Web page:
After Italians decisively rejected his proposal to change the Constitution to make it easier for the government to pass reforms, Prime Minister Matteo Renzi has resigned. The move was widely expected in the markets, and asset prices had been trying to price it in over the past few weeks.
However, on Monday morning the already weak euro fell a further 1.5% to 1.0518, the lowest since March 2015, as Renzi spoke on Italian television. The currency later pared some of those losses to trade at 1.0560 by 7:00 pm ET, was less than 1% weaker by midnight ET and was down just 0.08% shortly before 4 am ET.
U.S. stock index futures were indicating a soft opening for Wall Street shortly after the results of the referendum were known, as fears of political instability in Italy were rising, but later turned positive as the main European indices also turned green.
The leader of the populist Five Star Movement, comedian Beppe Grillo, called for immediate early elections and said his party was ready to govern.
The situation looks bad, but it is not the disaster that many in the markets have predicted when they said a "no" vote would spell the end of the euro.
It is true that, if Grillo's party does get to power, it has promised a referendum on euro membership. But for this to have any effect in law, the constitution would need changing, so it would actually take a while for such a referendum to be organized, if ever.
Plus, if a government formed by Grillo's party does get to power and starts organizing such a referendum, it does not necessarily follow that it would win.
During the campaign, the people will have to listen to some inconvenient truths, such as the fact that abandoning the euro would leave them with debt denominated in a much stronger currency than the one they would adopt.
In simple terms, leaving the single currency would push Italy into a Venezuela-like situation, where the currency fell 60% vs. the dollar in one month alone, and the country just said it would issue banknotes with denominations ranging from 500 to 20,000 bolivars to cope with rampant inflation.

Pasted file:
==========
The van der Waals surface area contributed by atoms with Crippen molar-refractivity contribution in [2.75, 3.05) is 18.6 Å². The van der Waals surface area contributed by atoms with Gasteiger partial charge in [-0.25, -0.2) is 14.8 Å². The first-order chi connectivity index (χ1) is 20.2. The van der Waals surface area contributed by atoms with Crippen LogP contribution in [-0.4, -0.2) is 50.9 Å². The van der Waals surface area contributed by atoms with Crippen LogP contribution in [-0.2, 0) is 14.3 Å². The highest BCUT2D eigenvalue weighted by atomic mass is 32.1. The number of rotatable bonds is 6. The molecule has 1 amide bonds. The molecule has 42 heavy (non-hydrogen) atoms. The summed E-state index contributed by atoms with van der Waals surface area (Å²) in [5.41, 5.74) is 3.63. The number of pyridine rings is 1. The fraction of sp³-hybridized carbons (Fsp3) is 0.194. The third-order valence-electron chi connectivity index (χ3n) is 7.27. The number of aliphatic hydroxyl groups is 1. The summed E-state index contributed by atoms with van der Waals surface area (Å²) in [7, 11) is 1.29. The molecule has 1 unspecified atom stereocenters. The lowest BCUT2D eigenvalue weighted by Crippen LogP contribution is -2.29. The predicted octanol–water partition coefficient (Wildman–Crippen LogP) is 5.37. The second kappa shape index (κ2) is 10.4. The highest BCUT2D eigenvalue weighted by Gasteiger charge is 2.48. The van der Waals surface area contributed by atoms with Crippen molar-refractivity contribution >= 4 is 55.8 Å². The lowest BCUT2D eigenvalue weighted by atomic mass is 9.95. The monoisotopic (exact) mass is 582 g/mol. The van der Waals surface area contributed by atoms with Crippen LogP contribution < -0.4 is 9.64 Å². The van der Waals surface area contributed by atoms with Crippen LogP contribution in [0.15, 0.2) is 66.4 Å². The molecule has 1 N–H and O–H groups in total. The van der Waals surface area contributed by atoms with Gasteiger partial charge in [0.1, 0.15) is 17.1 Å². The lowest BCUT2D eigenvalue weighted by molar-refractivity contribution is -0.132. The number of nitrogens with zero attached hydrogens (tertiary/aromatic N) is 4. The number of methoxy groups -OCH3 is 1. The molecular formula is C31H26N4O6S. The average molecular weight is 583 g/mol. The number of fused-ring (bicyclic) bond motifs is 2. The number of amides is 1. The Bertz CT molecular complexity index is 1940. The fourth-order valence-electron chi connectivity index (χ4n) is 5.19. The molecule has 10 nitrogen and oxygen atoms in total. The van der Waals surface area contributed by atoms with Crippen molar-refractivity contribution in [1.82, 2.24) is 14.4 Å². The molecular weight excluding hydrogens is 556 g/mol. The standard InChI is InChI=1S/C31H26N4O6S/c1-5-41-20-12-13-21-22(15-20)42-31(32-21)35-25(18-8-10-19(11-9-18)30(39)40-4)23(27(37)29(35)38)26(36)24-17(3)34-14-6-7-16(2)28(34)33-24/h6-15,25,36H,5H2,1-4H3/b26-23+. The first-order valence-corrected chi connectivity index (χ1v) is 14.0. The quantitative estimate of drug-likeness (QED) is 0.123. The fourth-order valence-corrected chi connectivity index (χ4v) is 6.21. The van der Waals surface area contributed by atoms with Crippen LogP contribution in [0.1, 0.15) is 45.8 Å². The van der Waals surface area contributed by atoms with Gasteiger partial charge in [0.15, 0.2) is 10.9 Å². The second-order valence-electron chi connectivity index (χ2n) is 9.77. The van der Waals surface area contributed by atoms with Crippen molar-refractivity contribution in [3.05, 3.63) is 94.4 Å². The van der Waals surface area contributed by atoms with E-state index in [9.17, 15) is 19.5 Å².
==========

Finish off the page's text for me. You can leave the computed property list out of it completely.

The big worry for investors are Italy's banks, and here the plans to recapitalize the world's oldest bank, Monte dei Paschi (BMDPY) , will be watched closely. The bank planned to raise 5.0 billion euros ($5.3 billion) in fresh capital from investors, and these plans may now be shelved because of market turmoil.
The main issue is that in Italy, banks have sold bonds and shares in themselves to retail investors as an attractive savings vehicle. European Union norms regarding bank rescues that came into force recently call for bondholders and shareholders to be bailed in first, before taxpayers' money is invested in a failing bank.
This would protect Italian taxpayers but would hit these small, unsophisticated investors. It is the equivalent of a political Catch 22, and any incoming government, including populist Grillo's, will have to deal with this dilemma.
All these sound like very serious issues, but there is a silver lining: The European Central Bank holds its last monetary policy meeting of the year this coming Thursday. Investors will again be watching ECB President Mario Draghi's news conference very closely. His promise to do "whatever it takes" to save the euro may again be tested.So far, Draghi did not disappoint. The weakness induced by the Italian referendum could turn out to be a good buying opportunity.